MH370: Full scale search underway for possible debris field in Indian Ocean

POSSIBLE BREAKTHROUGH: On Thursday afternoon, the announcement came of “new and credible” satellite imagery having identified a number of “objects” situated in a potential debris field approximately 2,500km southwest of Perth, Western Australia – possibly related to the search of missing Malaysia Airlines flight MH370.

The Australian Maritime Safety Authority initiated a full-scale air and sea search. Here is the information as it was made available:

11:10pm (Qld): The AMSA released a statement, announcing Thursday’s search efforts were complete and they would resume on Friday.


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“Search operations in the Southern Indian Ocean for the missing Malaysia Airlines aircraft have been completed for the day in the Australian Search and Rescue Region,” the statement said.

“Four aircraft were tasked by the Australian Maritime Safety Authority on Thursday to a 23,000 square kilometre area about 2500 kilometres southwest of Perth.

“This followed the receipt of satellite data imagery from the Australian Geospatial Intelligence Organisation on Thursday morning. The imagery, on analysis by AGO, identified two objects possibly related to the missing aircraft. The images were captured on March 16.

“Due to the volume of imagery being searched, and the detailed process of analysis that followed, the information was brought to the attention of the Australian Maritime Safety Authority on Thursday morning.

“The images have been assessed as being credible but it is possible they do not relate to the search.

“The four aircraft involved in Thursday’s search covered an are a of 23000 square kilometres.

“Two Royal Australia Air Force AP-3C Orions, a US Navy P8 Poseidon, and a Royal New Zealand Air Force P-3K2 Orion were utilised, along with an RAAF C-130J Hercules aircraft.

“A merchant ship arrived in the search area on Thursday evening. Another merchant ship is en route to the area. A total of six merchant ships have assisted in the search since a shipping broadcast was issued on Monday night.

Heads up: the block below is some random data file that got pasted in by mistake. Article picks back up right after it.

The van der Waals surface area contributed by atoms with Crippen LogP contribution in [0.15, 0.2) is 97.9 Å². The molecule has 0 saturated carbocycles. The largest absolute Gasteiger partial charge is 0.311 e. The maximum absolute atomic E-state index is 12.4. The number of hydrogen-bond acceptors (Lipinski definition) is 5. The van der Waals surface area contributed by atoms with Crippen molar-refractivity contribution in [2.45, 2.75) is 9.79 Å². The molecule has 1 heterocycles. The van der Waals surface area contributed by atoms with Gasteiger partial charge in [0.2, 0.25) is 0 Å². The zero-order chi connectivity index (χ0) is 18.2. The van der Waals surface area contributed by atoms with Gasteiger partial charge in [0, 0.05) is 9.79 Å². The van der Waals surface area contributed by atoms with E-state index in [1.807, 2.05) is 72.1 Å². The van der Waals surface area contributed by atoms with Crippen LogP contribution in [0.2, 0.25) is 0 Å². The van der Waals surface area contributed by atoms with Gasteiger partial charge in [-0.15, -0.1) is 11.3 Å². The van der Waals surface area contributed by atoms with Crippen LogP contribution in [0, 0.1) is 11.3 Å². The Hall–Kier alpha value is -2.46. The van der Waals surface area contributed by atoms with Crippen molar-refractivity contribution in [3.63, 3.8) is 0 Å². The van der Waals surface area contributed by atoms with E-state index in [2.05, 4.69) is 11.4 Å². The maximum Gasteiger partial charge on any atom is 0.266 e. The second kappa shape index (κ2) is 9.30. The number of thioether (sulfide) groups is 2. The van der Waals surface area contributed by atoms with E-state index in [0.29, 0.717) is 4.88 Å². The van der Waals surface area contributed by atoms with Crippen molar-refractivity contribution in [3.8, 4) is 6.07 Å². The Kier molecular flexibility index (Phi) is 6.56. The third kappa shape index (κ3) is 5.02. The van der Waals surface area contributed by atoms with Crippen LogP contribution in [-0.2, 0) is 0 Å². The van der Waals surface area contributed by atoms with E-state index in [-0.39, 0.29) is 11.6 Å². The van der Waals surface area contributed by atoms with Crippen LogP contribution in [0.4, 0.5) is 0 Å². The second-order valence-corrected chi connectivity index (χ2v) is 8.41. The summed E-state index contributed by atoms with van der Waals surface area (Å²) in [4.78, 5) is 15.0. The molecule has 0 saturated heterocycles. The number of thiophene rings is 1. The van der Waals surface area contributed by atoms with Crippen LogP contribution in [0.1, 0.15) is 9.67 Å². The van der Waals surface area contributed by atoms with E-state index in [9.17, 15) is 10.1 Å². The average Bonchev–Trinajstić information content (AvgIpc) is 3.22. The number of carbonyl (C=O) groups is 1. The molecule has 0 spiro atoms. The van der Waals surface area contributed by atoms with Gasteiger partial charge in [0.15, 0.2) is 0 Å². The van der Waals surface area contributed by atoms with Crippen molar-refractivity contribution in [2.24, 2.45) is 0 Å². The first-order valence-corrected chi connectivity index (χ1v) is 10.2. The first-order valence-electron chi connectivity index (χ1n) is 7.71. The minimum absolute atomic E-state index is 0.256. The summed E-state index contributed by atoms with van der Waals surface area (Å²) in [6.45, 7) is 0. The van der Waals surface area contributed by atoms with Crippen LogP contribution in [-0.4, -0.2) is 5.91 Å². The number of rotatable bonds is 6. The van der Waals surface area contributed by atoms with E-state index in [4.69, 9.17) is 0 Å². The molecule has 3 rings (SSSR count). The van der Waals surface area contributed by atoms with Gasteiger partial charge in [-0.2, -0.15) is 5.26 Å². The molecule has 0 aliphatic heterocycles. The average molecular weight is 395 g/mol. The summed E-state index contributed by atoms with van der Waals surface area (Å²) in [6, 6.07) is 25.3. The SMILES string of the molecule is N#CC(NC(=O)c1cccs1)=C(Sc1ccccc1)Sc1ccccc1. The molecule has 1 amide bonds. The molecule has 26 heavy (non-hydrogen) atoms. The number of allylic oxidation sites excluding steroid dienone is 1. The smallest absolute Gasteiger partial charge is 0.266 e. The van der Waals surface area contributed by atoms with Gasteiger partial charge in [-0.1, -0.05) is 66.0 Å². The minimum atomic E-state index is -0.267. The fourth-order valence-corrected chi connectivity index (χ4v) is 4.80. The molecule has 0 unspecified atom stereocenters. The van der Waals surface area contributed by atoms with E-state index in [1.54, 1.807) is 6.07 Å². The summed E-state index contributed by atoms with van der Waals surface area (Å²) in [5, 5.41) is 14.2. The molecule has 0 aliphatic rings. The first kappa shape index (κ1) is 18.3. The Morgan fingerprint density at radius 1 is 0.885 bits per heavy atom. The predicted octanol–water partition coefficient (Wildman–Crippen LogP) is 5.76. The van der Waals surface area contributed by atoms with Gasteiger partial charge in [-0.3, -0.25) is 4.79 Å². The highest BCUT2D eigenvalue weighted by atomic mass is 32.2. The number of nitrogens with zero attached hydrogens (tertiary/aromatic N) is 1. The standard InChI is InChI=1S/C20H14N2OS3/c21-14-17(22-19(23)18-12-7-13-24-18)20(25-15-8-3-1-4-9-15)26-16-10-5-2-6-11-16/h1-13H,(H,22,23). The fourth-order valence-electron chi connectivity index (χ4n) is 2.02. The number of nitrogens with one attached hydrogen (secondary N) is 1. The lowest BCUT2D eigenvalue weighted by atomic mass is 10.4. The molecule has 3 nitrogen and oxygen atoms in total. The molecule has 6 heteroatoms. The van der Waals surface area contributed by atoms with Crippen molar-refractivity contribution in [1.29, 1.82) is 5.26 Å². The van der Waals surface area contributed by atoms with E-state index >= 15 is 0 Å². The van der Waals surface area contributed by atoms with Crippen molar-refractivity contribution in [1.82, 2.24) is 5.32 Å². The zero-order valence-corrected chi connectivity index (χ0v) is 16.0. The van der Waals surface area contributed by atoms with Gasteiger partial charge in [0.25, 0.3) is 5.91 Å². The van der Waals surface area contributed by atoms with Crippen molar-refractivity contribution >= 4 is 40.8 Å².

“The Royal Australian Navy ship HMAS Success is also en route to the search area. The search will continue on Friday.”

9.15pm (Qld): There are reports a Norwegian car carrier, Hoegh St Petersburgm, has reached the search area. It’s believed the car carrier was diverted to assist in the search whilst en-route to Melbourne from Madagascar.

9.00pm (Qld): United States ABC posted a tweet, reporting the US P-8 Poseidon had landed back at Perth after searching for possible debris, with no objects seen.

8:10pm (Qld): Federal political reporter for Fairfax Radio, Frank Keany posted a tweet, saying the the search will continue for another three hours: saying the search would continue until midnight, Queensland time, and would resume at first light.

8:00pm (Qld): The Australian Maritime Safety Authority (AMSA) posted a tweet, saying the RAAF P3 crew were unable to locate any debris in the search area in the Southern Indian Ocean, with cloud and rain limiting visibility.

They said further aircraft would to continue search.

7.40pm (Qld): Speaking at a press conference at 7.30pm (Qld time), Malaysia’s Acting Transport Minister, Hishammuddin Hussein said there were 18 ships, 29 aircraft and six helicopters involved in the search effort in both the northern and southern corridors.

Mr Hussein stressed, although credible, the sightings were “still to be confirmed”. He said it was the first time there had been a “credible” lead since the plane disappeared on March 8.

The Acting Transport Minister went on the say if the objects identified were confirmed to be debris from MH370, the next stage wouldbe to find its black box recorder, warning the search could take years.

5.00pm (Qld): The Department of Defence have released satellite imagery of the “objects” identified in the Southern Indian Ocean, approximately 2,500km southwest of Perth.

IMAGE ONE and IMAGE TWO show the largest of the several “objects”, measuring 24m in length. IMAGE THREE shows the second largest “object”, measuring 5m.

satellite1

IMAGE ONE: Grainy satellite image showing the largest of a number of “objects” measuring 24m long. Could it be associated with MH370?

Possible MH370 debris

IMAGE TWO: Grainy satellite image showing the largest of a number of “objects” measuring 24m long. Could it be associated with MH370?

satellite2

IMAGE THREE: Grainy satellite image showing the second largest of several “objects” measuring 5m.

2.30pm (Qld): UPDATE: The Australian Maritime Safety Authority (AMSA) has confirmed the largest of multiple objects, believed to be debris, identified in the Indian Ocean, approximately 2,500 southwest of Perth, is around “24 metres” long.

“The Rescue Coordination Centre (RCC) Australia has received satellite imagery of objects possibly related to the search of missing aircraft flight MH370,” John Young said.